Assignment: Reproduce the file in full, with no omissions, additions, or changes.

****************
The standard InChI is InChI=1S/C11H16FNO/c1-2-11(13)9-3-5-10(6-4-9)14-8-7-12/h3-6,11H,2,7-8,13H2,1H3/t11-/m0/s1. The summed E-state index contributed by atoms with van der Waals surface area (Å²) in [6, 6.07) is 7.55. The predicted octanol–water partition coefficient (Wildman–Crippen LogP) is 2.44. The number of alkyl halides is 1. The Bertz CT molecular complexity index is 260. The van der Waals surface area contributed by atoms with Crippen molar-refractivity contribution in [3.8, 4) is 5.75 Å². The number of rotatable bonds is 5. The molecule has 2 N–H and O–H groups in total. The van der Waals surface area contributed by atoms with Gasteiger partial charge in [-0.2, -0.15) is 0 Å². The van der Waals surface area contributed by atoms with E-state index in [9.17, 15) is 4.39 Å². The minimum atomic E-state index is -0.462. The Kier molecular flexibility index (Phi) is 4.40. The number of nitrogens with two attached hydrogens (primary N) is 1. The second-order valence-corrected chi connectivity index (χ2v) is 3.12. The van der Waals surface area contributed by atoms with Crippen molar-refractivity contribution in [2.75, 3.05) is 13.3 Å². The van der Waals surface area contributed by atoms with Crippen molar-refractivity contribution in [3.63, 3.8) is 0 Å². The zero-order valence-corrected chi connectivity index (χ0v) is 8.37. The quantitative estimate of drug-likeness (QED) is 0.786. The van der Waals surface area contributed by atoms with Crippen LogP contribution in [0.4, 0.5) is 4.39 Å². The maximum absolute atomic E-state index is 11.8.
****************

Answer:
The standard InChI is InChI=1S/C11H16FNO/c1-2-11(13)9-3-5-10(6-4-9)14-8-7-12/h3-6,11H,2,7-8,13H2,1H3/t11-/m0/s1. The summed E-state index contributed by atoms with van der Waals surface area (Å²) in [6, 6.07) is 7.55. The predicted octanol–water partition coefficient (Wildman–Crippen LogP) is 2.44. The number of alkyl halides is 1. The Bertz CT molecular complexity index is 260. The van der Waals surface area contributed by atoms with Crippen molar-refractivity contribution in [3.8, 4) is 5.75 Å². The number of rotatable bonds is 5. The molecule has 2 N–H and O–H groups in total. The van der Waals surface area contributed by atoms with Gasteiger partial charge in [-0.2, -0.15) is 0 Å². The van der Waals surface area contributed by atoms with E-state index in [9.17, 15) is 4.39 Å². The minimum atomic E-state index is -0.462. The Kier molecular flexibility index (Phi) is 4.40. The number of nitrogens with two attached hydrogens (primary N) is 1. The second-order valence-corrected chi connectivity index (χ2v) is 3.12. The van der Waals surface area contributed by atoms with Crippen molar-refractivity contribution in [2.75, 3.05) is 13.3 Å². The van der Waals surface area contributed by atoms with Crippen molar-refractivity contribution in [3.63, 3.8) is 0 Å². The zero-order valence-corrected chi connectivity index (χ0v) is 8.37. The quantitative estimate of drug-likeness (QED) is 0.786. The van der Waals surface area contributed by atoms with Crippen LogP contribution in [0.4, 0.5) is 4.39 Å². The maximum absolute atomic E-state index is 11.8.